Blockchain | Part 2

In Part 1 of this article, we talked about how blockchains work. But when, where, and how should it be used?

The first types of blockchain solutions ー what could be called ‘generation 1.0’ ー include cryptocurrencies like Bitcoin, Dash, and Zcash. They were (and still are) excellent for performing financial transactions, but that’s where they’re limited. What could be called ‘generation 2.0’ of blockchain tech ー Ethereum, Hyperledger, and Corda ーnot only encourage financial transfers, but allows users to create what are called Smart Contracts .

Think of blockchain 1.0 as a famous actor. It did some movies, it’s well-known, but all it can do is act. Relatively, generation 2.0 is the next best thing. Sure it can act too, but you should really hear it sing! Smart Contracts are where blockchain is really finding its voice.

Blockchain ‘Generations’
Blockchain Generation 1.0 - Bitcoin, Dash, ZCash; Blockchain Generation 2.0 - Ethereum, Hyperledger, Corda
Generation 2.0 brings with it the Internet of Value (IoV). IoV solves the problem of storing, moving, and transacting assets of value online without a powerful intermediary. It allows us to establish trust between parties without middlemen, and move assets freely.

Let’s say you find the perfect apartment.

The landlord has agreed to rent it to you, but the lease only becomes valid if you pay first month’s rent by a certain date. If you don’t pay, you need to start looking again. With a Smart Contract, these conditions can be hard-coded into the blockchain, so once you pay for your rent, the code automatically makes your lease valid, and there’s a non-modifiable record of the transaction in a block.

Real-world use cases for Smart Contracts include:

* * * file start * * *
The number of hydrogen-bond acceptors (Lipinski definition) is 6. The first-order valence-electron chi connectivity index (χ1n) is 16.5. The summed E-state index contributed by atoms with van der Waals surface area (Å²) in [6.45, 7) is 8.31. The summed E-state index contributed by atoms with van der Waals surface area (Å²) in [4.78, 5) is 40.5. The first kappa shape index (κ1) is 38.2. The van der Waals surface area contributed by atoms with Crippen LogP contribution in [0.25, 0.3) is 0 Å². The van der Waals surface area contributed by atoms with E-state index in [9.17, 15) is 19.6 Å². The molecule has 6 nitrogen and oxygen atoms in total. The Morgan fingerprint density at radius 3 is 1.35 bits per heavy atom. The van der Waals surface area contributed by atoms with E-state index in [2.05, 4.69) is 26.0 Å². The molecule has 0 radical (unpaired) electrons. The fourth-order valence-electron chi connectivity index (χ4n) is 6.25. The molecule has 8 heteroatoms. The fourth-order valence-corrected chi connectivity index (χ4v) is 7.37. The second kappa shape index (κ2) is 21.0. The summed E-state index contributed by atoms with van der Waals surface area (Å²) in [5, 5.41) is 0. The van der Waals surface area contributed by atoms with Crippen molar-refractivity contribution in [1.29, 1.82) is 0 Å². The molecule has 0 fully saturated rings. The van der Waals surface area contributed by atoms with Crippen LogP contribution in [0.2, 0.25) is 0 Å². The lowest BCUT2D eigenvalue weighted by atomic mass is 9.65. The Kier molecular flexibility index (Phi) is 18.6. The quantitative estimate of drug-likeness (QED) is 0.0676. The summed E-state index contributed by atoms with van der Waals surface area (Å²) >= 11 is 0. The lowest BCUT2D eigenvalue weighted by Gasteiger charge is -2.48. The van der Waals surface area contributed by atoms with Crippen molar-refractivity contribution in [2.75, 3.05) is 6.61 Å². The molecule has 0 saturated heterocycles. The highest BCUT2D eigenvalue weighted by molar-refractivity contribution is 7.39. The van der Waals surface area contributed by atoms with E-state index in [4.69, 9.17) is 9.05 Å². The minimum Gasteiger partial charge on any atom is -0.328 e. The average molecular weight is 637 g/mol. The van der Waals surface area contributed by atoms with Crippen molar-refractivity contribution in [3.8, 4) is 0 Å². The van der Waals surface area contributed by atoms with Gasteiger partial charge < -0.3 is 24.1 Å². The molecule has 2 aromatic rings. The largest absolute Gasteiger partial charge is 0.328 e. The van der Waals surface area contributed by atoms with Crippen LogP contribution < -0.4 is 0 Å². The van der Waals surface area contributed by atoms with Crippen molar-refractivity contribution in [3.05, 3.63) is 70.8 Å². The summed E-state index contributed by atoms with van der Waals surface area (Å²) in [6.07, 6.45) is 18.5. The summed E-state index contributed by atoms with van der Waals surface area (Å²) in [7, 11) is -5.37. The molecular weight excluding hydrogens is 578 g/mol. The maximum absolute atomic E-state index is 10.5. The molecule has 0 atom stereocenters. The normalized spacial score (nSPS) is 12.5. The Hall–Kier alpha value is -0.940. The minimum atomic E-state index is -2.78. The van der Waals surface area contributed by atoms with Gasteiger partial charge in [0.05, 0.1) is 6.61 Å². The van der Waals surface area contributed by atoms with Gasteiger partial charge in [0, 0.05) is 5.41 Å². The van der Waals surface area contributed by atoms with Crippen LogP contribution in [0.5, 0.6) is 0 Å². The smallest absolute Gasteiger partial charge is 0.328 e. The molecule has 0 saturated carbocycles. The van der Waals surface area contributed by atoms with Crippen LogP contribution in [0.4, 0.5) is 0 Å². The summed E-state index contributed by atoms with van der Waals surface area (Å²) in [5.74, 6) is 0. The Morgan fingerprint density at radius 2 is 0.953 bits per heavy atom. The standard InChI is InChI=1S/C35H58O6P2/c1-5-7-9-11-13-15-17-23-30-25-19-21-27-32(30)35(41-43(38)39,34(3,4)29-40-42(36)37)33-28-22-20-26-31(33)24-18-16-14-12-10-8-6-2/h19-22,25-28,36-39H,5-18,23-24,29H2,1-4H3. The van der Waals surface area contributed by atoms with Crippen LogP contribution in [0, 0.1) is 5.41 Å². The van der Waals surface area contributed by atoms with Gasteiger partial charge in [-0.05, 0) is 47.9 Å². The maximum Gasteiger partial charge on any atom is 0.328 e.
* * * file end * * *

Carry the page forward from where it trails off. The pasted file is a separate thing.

• Eliminating the need for guarantors in stock exchanges
  • Interbank transfers
  • Verifying the validity of luxury goods
  • Unlocking hotel rooms and rental properties
  • Music sales, licensing, and distribution

Blockchain application platforms like Ethereum can be used to for this purpose. Thanks to vast support from the Enterprise Ethereum Alliance [a group of Fortune 500 Companies that have a greed to build applications on Ethereum], it’s becoming increasingly more accessible with each passing moment.

With the proper support behind it, blockchain is gaining the security, stability, and standardization it needs to move into the world of enterprise. Companies such as Microsoft are presenting solutions like CoCo Framework and Blockchain as a Service (BaaS) in order to enable users to build applications more easily than ever thought possible, and establish trust between enterprises.

As revolutionary as it is, blockchain can’t be used for everything. When determining if a blockchain-based solution is necessary, it’s helpful to use the decision tree below to figure out what conditions need to be met before jumping on the bandwagon:

Do you need a database? No - blockchain isn’t the solution Yes - next Do many people need to write to it concurrently? No - blockchain isn’t the solution Yes - next Do those people trust each other? Yes - blockchain isn’t the solution No - next Do they have one person in common they trust? Yes - blockchain isn’t the solution No - next If you’ve made it this far, then a blockchain-based solution is what you’re looking for

If you’ve met all of these conditions, then congratulations! A blockchain solution may be just what you need. The next step is to determine what kind of blockchain to implement. The fact of the matter is there’s no one way to implement a blockchain – there are many methods that can suit different needs.


  • Designed to cut out middlemen during asset exchanges
  • Blocks are verified and synced with every node
  • Accessible to the public
  • Slower due to volume of transactions and devices
  • Users retain anonymity

When to use it?
When a network needs to be decentralized


  • Faster than a public blockchain
  • One party writes and verifies each transaction
  • Selected individuals can see transfers for increased privacy
  • More affordable for governments, financial institutions, etc.

When to use it?
When security and privacy are primary concerns


  • Partially private: a hybrid between public and private
  • Not completely public, uses a few pre-selected users & nodes
  • Almost equally efficient to a Private blockchain
  • Does not give full control to one party

When to use it?
When collaborating between multiple parties

There are a number of diverse ways to implement a blockchain-based solution, and with a team of industry experts to guide your way it couldn’t be easier. If you’re interested in learning how to create a blockchain-based solution for your business, or you’re looking for a innovative tech partner, contact us via


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